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The effect of religiosity on first sex is mediated by attitudes about sex. Regarding reciprocal effects, having sex for the first time has a significant effect on later attitudes, but not religiosity.
Until very recently, the average age at which young people began having sex had steadily decreased. Now, most American adolescents report that they have had sex by they time they graduate from high school (Singh & Darroch 1999). Naturally, this trend has generated a good deal of policy and research interest over the past several decades. Political and moralistic arguments often cite a degeneration of values as the source of the trend toward earlier sex. Arguments of this tenor implicate detachment from religion as fundamental to this downward shift in age at first sex. These arguments are not pure rhetoric. Empirical evidence confirms that American's attitudes toward premarital sex have become more permissive over time and the influence of religiosity on these beliefs has deteriorated (Petersen & Donnenwerth 1997). Furthermore, to the extent that religiosity still influences sexual attitudes and behavior, people are less likely to attend church today than in past decades (Hadaway, Marler & Chaves 1993).
Many studies have examined the influence of religiosity on adolescent sex. Most of this research finds that religious individuals have first sex at a later age than those who are less religious (Brewster et al. 1998; Ku, Sonenstein & Plecket 1993; Lammers et al. 2000; Resnick et al. 1997). These studies have arrived at the significant association between religiosity and first sex using cross-sectional data. Several prospective studies document the protective effect of church attendance and strength of convictions in shaping attitudes about sex (Miller et al. 1997; Thornton & Camburn 1987, 1989). Other studies show that attitudes about sex influence sexual behavior (Miller & Moore 1990; Moore, Peterson &Furstenberg 1986; Musick and Bumpass 1999; Whitbecket al. 1999). Thus, the literature on religiosity, attitudes, and sex offers two causal propositions. First, a low degree of religiosity leads to more permissive attitudes about sex. Second, more permissive attitudes lead to earlier first sex. Few studies have combined religiosity and attitudes in the same conceptual model to predict sexual behavior.
The consistent association between religiosity and adolescent sex is often interpreted as the influence of religiosity on whether or not to have sex. Likewise, the relationship between attitudes and first sex is assumed to be the influence of attitudes on sex. However, the relationships between religiosity and attitudes on the one hand and first sex on the other may not be unidirectional. That is, religiosity may affect sex, but having sex may also affect subsequent religiosity. Thus, reported associations between religiosity and sex using cross-sectional data include both of these possible relationships, although they are rarely specified separately. The same nonrecursive relationship is possible between attitudes about sex and sexual behavior. There are very few studies that have explored possible reciprocal relationships between religiosity and first sex or attitudes and first sex.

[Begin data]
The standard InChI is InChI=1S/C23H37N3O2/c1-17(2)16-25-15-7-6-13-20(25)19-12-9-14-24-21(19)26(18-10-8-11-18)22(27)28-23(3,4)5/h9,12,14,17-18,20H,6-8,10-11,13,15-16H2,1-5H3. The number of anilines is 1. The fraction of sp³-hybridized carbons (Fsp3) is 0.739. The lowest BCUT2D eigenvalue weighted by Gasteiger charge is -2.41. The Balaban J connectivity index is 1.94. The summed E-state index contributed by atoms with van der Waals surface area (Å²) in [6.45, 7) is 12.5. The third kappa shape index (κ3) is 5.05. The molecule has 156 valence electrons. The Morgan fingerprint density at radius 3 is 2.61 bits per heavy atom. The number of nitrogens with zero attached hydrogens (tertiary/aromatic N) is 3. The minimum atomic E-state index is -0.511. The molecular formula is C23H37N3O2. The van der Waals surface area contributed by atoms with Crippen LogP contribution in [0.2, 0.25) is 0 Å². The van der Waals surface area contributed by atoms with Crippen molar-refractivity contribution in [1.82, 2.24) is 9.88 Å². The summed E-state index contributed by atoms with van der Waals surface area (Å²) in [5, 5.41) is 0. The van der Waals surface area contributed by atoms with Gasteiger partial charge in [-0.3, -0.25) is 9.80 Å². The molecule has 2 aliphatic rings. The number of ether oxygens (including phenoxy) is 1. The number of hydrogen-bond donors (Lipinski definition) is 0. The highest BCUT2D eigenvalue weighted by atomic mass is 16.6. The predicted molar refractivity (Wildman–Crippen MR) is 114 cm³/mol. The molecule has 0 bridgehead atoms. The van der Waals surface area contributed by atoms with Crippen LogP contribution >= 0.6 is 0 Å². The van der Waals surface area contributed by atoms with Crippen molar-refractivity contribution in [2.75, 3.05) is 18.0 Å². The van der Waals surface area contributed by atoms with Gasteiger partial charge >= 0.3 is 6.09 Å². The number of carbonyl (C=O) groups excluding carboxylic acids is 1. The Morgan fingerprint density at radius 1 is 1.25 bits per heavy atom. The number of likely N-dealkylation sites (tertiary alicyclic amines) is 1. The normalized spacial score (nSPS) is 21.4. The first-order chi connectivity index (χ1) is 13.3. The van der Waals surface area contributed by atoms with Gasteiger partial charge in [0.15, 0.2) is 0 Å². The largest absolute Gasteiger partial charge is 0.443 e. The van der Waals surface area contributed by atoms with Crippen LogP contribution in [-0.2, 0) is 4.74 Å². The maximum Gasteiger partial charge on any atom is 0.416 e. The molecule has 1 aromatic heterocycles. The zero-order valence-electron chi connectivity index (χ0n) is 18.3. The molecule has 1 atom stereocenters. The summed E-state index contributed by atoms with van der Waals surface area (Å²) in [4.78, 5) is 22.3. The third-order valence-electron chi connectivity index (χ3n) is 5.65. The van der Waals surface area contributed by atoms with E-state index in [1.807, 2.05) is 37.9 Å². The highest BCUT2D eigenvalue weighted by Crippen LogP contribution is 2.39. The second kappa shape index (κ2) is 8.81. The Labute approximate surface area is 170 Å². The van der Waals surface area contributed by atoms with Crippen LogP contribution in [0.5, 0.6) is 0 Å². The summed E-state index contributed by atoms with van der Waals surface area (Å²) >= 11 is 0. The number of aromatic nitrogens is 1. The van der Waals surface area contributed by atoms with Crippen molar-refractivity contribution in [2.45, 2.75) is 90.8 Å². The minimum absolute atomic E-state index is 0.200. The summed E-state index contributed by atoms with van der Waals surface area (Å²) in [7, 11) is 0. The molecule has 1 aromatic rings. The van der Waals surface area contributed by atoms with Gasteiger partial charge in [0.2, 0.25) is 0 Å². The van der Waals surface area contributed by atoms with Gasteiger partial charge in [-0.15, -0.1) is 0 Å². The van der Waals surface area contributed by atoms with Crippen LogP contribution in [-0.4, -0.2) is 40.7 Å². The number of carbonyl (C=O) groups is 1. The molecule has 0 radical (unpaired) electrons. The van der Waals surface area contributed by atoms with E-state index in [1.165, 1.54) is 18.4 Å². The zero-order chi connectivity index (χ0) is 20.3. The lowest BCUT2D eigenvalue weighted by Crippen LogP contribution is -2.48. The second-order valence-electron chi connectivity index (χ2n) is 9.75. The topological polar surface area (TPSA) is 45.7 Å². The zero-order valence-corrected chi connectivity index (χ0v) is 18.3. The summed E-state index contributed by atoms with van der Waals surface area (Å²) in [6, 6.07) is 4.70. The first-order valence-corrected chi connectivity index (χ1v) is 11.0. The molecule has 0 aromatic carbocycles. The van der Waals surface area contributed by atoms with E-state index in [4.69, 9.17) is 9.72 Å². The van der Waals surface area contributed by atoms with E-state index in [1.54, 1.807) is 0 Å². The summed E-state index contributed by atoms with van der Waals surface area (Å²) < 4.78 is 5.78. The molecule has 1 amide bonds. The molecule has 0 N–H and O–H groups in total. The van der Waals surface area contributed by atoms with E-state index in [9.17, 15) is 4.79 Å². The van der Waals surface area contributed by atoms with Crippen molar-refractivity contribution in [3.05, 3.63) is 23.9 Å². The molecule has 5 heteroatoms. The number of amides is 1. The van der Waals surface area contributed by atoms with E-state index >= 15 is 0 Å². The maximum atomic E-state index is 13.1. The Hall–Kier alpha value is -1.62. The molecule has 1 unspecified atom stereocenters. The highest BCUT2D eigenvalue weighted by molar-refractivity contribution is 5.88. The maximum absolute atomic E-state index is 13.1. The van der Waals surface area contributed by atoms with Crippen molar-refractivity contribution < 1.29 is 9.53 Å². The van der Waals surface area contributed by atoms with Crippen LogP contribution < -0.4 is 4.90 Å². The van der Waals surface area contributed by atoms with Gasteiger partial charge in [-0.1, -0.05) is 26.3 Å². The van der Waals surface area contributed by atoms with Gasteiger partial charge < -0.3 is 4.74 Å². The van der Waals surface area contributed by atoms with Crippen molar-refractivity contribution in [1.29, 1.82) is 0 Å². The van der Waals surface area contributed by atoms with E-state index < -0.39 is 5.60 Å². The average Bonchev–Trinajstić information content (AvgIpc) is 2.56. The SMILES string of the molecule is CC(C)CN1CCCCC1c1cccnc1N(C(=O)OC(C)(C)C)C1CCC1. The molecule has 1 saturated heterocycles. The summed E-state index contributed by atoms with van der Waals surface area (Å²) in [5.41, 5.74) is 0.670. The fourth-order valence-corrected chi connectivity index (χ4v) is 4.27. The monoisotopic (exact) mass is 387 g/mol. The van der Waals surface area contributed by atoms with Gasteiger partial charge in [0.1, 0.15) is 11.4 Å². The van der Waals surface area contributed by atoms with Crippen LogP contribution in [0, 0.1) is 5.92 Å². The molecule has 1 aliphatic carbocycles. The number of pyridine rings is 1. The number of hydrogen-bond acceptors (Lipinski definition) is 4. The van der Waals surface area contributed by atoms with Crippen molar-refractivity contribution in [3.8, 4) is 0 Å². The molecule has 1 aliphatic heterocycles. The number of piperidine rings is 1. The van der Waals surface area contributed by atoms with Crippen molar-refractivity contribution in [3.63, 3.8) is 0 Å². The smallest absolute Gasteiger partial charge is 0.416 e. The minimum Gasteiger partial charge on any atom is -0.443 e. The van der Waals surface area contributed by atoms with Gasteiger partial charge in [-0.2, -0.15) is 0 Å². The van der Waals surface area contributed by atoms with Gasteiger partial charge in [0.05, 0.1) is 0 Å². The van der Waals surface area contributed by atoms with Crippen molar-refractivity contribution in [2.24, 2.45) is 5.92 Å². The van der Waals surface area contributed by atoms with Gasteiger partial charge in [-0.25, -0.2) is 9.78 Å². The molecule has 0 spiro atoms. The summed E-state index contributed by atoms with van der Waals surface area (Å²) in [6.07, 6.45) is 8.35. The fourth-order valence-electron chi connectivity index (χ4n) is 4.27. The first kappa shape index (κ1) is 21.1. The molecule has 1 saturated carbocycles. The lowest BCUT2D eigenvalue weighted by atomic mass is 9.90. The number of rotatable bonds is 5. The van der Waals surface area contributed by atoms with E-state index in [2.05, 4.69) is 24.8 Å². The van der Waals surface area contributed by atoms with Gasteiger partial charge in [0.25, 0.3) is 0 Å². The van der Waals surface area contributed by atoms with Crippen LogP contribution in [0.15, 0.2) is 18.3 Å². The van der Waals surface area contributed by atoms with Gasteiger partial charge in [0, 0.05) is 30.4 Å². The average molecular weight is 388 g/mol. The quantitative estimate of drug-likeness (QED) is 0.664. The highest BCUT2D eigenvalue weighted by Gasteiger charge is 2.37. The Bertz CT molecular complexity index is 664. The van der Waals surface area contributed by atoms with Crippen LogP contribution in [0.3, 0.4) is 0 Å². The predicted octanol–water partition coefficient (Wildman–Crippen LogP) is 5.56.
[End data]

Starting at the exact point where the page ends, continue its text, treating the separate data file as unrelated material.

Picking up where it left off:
First, how do religiosity and attitudes about sex operate together to influence the probability of first sex? Second, what is the extent of the causal relationships between religiosity and first sex and attitudes and first sex?
Religiosity, Attitudes, and First Sex
In two separate studies, Thornton and Camburn (1987 and 1989) investigate the effect of religiosity on attitudes about sex and sexual behavior. In their 1987 study, Thornton and Camburn find that church attendance is one of the strongest predictors of restrictive attitudes about sex. They find affiliation with a fundamentalist religion lessens permissive attitudes but has little effect on whether or not teens have sex. In their 1989 study, the authors confirm that both denomination and church attendance affect attitudes about sex, but only church attendance affects whether or not an adolescent has first sex. Thus, they conclude that religious participation is important in determining attitudes and behavior. In a more recent study, Whitbeck and colleagues (1999) use a small, local sample to show that church attendance and importance of religious beliefs have no effect on first sex net of attitudes about sex and other factors. However, religiosity and attitudes are two of the many factors considered in the authors' developmental model of early sex, and thus the relationships between the three factors are not fully explored.
The literature on the role of attitudes in determining adolescent sexual activity often considers the effects of parental attitudes (Fisher 1989; Moore, Peterson & Furstenberg 1986; Musick & Bumpass 1999; Small & Luster 1994). In studies where the adolescents' own attitudes are examined, they are often treated as dependent variables with parental attitudes as the primary covariates (Thornton & Camburn 1987), or they are seen as a mechanism for the transfer of parental attitudes about adolescent sexual behavior (Fisher 1989; Moore, Peterson & Furstenberg 1986). Developmental psychologists describe adolescence as a time when children go through a process of individuation whereby they try to establish their own identity apart from others, including their family (Bios 1967). Thus, it is important to explore adolescents' own attitudes and their effects on sexual behavior net of their parents' attitudes. Using prospective data from a sample of virgins, Whitbeck and colleagues (1999) find that permissive adolescent attitudes about sex predict sexual behavior.